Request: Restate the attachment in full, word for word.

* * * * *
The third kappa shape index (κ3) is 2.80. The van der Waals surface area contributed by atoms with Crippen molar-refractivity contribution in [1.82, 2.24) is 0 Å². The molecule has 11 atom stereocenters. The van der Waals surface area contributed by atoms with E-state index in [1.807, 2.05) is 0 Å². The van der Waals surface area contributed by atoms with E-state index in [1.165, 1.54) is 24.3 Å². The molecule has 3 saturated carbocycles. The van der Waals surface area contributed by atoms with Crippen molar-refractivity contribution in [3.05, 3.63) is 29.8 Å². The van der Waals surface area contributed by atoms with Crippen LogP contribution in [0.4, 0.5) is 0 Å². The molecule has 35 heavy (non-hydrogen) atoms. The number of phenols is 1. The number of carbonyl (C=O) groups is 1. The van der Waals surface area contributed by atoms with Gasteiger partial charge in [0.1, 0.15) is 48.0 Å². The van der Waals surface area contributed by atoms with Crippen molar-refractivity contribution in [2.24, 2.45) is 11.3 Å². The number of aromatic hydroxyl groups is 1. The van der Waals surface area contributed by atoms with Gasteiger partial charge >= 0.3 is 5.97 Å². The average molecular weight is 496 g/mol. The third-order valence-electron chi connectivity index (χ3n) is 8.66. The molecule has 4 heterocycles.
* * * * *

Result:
The third kappa shape index (κ3) is 2.80. The van der Waals surface area contributed by atoms with Crippen molar-refractivity contribution in [1.82, 2.24) is 0 Å². The molecule has 11 atom stereocenters. The van der Waals surface area contributed by atoms with E-state index in [1.807, 2.05) is 0 Å². The van der Waals surface area contributed by atoms with E-state index in [1.165, 1.54) is 24.3 Å². The molecule has 3 saturated carbocycles. The van der Waals surface area contributed by atoms with Crippen molar-refractivity contribution in [3.05, 3.63) is 29.8 Å². The van der Waals surface area contributed by atoms with Crippen LogP contribution in [0.4, 0.5) is 0 Å². The molecule has 35 heavy (non-hydrogen) atoms. The number of phenols is 1. The number of carbonyl (C=O) groups is 1. The van der Waals surface area contributed by atoms with Gasteiger partial charge in [0.1, 0.15) is 48.0 Å². The van der Waals surface area contributed by atoms with Crippen molar-refractivity contribution in [2.24, 2.45) is 11.3 Å². The number of aromatic hydroxyl groups is 1. The van der Waals surface area contributed by atoms with Gasteiger partial charge >= 0.3 is 5.97 Å². The average molecular weight is 496 g/mol. The third-order valence-electron chi connectivity index (χ3n) is 8.66. The molecule has 4 heterocycles.